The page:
Just to confirm that the crushed stuff in the silver paint is quartz, I ran some infrared spectra and compared it to an authentic sample of crushed quartz (Gelest SIS6964.0). The instrument was a Nicolet S10 FT-IR with a Diamond Cell ATR accessory. Both the SR "crystals" and the authentic quartz show the same characteristic absorbances for quartz (main peak of 1080 cm-1, medium peak at 1160 cm-1, and a doublet at 795/775 cm -1). Because of the silver paint, the SR shows a free carrier tilt to the baseline, but the spectra are otherwise identical.
These measurements confirm the earlier EDX results- it's silver paint with some crushed quartz in it.
-Thank you; this thread has been an entertaining read - doubly so when people with spectrometers and more start chiming in.
Still trying to figure out whether I should be full of (righteous!) fury at SR or perhaps rather try to buy stock in the company... :)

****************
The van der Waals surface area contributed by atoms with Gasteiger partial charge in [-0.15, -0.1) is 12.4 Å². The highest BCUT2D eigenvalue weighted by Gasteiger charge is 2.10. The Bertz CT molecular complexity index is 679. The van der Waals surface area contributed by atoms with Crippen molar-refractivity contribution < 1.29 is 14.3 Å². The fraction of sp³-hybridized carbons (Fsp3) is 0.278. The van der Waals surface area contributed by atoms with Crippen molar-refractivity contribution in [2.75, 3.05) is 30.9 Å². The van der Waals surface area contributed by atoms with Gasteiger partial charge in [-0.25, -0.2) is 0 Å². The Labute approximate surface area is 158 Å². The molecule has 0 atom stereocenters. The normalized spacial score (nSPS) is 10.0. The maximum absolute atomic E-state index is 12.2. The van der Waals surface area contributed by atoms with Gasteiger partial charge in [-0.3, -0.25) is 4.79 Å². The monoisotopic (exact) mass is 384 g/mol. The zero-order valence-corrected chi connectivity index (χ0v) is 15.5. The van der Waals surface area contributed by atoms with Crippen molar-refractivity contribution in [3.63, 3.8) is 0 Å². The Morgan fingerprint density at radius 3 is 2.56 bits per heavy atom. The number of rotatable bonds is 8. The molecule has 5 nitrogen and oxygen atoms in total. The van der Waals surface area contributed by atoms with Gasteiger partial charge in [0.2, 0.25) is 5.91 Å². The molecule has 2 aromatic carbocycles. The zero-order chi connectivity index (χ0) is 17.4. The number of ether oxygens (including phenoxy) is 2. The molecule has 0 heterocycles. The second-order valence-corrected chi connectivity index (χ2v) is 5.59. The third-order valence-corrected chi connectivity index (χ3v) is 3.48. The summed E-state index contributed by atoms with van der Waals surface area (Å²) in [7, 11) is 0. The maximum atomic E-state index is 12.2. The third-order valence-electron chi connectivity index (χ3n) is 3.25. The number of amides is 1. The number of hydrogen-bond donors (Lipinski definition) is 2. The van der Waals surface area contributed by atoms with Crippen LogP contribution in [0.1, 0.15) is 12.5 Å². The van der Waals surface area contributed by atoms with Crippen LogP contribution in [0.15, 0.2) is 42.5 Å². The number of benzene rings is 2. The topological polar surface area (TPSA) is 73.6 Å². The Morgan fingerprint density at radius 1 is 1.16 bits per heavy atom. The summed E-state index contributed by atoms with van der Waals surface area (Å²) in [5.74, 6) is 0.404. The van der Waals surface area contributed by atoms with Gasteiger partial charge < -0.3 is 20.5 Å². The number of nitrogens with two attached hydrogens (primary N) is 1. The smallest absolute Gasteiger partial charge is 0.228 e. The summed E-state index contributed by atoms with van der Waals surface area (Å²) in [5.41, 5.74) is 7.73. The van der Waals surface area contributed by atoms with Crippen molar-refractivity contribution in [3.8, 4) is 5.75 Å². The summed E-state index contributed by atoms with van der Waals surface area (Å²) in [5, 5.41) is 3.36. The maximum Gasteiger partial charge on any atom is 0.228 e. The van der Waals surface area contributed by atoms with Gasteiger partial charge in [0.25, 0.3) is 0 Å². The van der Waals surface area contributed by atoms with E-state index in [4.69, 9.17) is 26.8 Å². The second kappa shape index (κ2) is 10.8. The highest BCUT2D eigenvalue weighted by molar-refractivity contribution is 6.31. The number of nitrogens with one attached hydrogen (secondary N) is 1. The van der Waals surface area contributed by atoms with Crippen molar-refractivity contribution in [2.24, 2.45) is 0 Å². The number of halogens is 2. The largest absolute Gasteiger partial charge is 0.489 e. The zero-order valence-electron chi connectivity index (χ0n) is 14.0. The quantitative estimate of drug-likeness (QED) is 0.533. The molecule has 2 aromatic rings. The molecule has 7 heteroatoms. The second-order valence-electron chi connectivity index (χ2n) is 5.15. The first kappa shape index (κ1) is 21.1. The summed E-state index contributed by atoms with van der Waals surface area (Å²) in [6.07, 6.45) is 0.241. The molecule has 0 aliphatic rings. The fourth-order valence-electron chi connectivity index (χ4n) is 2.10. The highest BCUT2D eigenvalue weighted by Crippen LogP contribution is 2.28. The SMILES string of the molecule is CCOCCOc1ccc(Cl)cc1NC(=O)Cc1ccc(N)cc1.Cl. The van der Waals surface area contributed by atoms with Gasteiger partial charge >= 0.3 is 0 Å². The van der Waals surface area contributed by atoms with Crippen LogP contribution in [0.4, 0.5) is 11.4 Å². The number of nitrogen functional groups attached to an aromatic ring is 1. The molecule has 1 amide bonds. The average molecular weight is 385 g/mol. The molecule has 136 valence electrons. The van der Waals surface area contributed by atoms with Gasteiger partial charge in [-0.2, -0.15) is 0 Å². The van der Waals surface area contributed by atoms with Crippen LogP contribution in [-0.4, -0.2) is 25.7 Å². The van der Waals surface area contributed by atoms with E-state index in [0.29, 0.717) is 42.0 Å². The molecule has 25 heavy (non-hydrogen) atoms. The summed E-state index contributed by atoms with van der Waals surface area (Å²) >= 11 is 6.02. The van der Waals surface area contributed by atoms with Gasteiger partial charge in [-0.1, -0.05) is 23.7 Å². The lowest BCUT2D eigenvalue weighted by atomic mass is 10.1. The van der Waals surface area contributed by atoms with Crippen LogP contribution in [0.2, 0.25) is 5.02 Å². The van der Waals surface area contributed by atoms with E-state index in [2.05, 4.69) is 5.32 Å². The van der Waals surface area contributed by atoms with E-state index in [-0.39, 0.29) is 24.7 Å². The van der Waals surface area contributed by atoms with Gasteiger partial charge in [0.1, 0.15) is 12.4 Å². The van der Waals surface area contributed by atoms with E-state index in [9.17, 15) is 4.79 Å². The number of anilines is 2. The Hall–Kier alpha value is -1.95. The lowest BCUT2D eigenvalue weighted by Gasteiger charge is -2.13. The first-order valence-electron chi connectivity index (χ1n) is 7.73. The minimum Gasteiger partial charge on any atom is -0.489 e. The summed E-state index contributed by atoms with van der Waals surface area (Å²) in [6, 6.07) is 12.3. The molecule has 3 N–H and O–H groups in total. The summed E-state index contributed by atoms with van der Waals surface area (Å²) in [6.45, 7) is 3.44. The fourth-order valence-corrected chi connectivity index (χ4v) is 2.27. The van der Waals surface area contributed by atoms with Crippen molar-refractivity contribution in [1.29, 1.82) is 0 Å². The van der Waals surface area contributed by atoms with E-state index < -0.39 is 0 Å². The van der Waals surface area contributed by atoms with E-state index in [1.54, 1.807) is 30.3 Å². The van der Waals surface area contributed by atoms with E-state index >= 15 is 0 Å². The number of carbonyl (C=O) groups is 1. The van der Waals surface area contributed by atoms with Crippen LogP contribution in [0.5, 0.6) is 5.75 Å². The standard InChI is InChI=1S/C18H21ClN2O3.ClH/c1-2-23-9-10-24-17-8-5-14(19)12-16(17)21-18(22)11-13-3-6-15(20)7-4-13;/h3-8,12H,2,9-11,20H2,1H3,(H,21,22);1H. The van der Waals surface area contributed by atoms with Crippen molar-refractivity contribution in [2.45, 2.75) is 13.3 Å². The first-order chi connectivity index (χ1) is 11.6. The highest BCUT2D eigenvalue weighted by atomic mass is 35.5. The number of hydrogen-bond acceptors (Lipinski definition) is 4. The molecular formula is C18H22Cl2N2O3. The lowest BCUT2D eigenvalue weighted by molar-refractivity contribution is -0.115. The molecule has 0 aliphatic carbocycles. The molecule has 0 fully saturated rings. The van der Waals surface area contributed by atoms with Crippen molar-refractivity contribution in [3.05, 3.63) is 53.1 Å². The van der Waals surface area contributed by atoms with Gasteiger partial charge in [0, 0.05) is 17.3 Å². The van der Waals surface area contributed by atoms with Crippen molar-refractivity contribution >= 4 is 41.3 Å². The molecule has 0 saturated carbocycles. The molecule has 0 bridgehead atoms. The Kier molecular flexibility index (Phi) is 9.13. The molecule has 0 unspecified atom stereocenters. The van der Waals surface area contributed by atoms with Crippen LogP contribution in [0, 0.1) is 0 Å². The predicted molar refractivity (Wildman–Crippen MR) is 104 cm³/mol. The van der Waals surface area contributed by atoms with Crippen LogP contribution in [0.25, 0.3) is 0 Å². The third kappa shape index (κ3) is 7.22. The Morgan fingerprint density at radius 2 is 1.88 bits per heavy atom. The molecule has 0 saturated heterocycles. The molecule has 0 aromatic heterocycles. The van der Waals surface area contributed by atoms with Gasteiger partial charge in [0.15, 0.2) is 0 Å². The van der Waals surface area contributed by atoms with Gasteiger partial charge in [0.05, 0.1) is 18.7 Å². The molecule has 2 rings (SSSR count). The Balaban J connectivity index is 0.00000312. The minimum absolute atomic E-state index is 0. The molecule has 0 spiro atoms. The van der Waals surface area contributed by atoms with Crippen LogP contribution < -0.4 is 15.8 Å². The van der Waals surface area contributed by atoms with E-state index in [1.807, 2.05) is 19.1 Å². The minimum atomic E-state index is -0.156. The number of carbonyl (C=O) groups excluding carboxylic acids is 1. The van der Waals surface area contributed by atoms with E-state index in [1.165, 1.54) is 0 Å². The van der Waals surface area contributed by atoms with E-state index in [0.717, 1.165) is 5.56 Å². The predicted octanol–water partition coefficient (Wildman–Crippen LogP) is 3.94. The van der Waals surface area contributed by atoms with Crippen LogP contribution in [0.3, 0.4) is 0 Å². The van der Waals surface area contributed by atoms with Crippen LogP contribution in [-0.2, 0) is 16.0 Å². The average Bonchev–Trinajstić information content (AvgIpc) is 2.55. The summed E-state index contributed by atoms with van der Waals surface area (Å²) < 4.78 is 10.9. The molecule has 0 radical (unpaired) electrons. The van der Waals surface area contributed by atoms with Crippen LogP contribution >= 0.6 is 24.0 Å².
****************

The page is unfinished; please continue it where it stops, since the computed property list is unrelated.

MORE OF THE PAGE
My bet is that it is casting sand... the material used for commercial sand casting. It's pure crushed quartz exactly the same texture as the photos. Beach sand has other stuff mixed in and is a finer grit.
Is this not exactly what I said would happen? "POINT ME TO THE SCIENCE" *points him to the science* "I DON'T CARE I'M BUYING ONE ANYWAY"
If all there is to it, is a straight through connection, and the wire is 1 square millimetre CSA, at 23 ohms per kilometre, 5cm of wire is about 1 thousandth of an ohm
From the pictures, the diameter of the wire sure looks to be #20 to #22 gauge. So significantly less than 1 square millimeter.
Plus the really poor solder joints. So a higher resistance than quoted. The poor solder job is probably part of the magic sauce.
In the future, I have a lab full of analytical instruments. And I'm more than happy
and capable of using them.
Every kind of Mass Spec you could possibly imagine including ICPMS
A high resolution bruker FTIR with diamond film ATR
3 different raman spectrometers
9 different NMR's including a solids unit perfect for quartz like things
and 3 different high power Xray crystallography instruments also
perfect for crystals of all sizes.
Analyzing stuff like this is rather trivial